Wednesday, March 2, 2016

"A cascade of little annoyances can easily gather momentum"

"A cascade of little annoyances can easily gather momentum." That's a quote from the book Cultivating Teacher Renewal: Guarding Against Stress and Burnout (Barbara Larrivee, 2012, p. 8). Chapter one in her book is entitled “The Consequences of Stress and Burnout.” As she notes, some stress is normal and useful. The problem, she says, is when stress is long-term and ongoing. Therefore, “the goal is not to be stress free but rather to keep the harmful effects of cumulative stress at bay” (p. 3).

She makes the distinction between big stresses and little stresses. We all deal with job stresses of various sizes. An example of a big stress she mentions is an increase in work responsibilities that becomes hard to manage. Another example of a big stress I can think of is the endless stream of e-mail we endure. I get increasingly irritated by long e-mails in my inbox. Brevity, people, brevity! I try to keep my e-mails short and to the point. Lately I find a phone call to be way more efficient than a sequence of e-mails.

We shouldn’t overlook the little stresses that add up, like someone knocking on your closed door when you're eating lunch or someone who asks you for a last-minute favor. I really try to be respectful of people's time. I try not to shove work onto people's plates. I think a lot of stresses -- big and small -- could be lessened if we better respected each other's time. I rarely meet someone looking for more work to do. Most of my colleagues are stretched to the max.

Larrivee says there’s a link between stress and burnout. She describes burnout as "the physical, mental, and emotional exhaustion that results from chronic job stress and frustration" (p. 8). She emphasizes that burnout is a process that develops over time. Unfortunately, people often don't realize something is wrong until they've reached the exhaustion stage.

I'm trying to be more aware of the stresses I'm encountering. And I chat up my colleagues about stress. We should be talking about our stress and sharing our coping resources. Workplace norms like "do more" and "be more productive" can leave one feeling inadequate. I'm not running around advocating that people "do less" or advising people to "be less productive." I'm only saying that we shouldn't make each other feel like we're never good enough or that we should always be doing more work.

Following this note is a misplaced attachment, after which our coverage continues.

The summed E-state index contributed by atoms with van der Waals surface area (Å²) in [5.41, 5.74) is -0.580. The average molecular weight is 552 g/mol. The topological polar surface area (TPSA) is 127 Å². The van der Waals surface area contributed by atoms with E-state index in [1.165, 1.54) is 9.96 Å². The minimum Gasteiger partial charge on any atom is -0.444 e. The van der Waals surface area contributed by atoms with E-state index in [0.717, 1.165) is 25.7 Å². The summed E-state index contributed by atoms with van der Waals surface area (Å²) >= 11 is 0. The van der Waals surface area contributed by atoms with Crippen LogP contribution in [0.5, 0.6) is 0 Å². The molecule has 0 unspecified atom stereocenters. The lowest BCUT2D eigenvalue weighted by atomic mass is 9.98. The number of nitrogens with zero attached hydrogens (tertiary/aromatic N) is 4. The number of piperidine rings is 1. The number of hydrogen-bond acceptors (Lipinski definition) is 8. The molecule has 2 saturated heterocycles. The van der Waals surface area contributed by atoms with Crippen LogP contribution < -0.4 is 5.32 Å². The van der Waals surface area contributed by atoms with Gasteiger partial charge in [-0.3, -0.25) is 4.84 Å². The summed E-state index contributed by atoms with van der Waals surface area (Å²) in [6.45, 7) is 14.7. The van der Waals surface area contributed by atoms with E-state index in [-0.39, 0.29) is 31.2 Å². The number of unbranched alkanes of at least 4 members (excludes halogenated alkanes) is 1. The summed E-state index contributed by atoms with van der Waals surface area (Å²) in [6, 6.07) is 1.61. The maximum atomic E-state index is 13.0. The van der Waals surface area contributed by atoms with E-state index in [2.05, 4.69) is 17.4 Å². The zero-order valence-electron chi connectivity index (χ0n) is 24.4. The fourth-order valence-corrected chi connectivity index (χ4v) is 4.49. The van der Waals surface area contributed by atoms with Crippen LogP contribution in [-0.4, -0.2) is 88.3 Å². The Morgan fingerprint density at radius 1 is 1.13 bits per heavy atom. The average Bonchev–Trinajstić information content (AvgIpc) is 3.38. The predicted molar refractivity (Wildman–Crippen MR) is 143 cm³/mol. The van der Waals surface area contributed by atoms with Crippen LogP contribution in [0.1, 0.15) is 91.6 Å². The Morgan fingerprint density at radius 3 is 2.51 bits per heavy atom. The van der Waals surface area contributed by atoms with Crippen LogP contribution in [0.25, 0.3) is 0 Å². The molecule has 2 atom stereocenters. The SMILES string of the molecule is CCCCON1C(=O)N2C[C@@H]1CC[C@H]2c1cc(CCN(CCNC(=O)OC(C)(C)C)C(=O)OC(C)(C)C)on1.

The myth that we have summers off to restore ourselves doesn't help. Many of my colleagues work through the summer by teaching courses and by catching up on research. For some of us at teaching-focused institutions, summer is the only time we can do research for an extended length of time. And for some people, teaching in the summer isn't optional, it's something they need to do to pay the bills.

Most of us want to be team players and be productive members of our institution, but there are times we have to say no and times we have to be protective of our time. We want to make meaningful contributions without burning out. I'm increasingly interested in learning about (and promoting) personal strategies and forms of interpersonal and institutional support that can lessen our stress so that we're in better shape for the long run.

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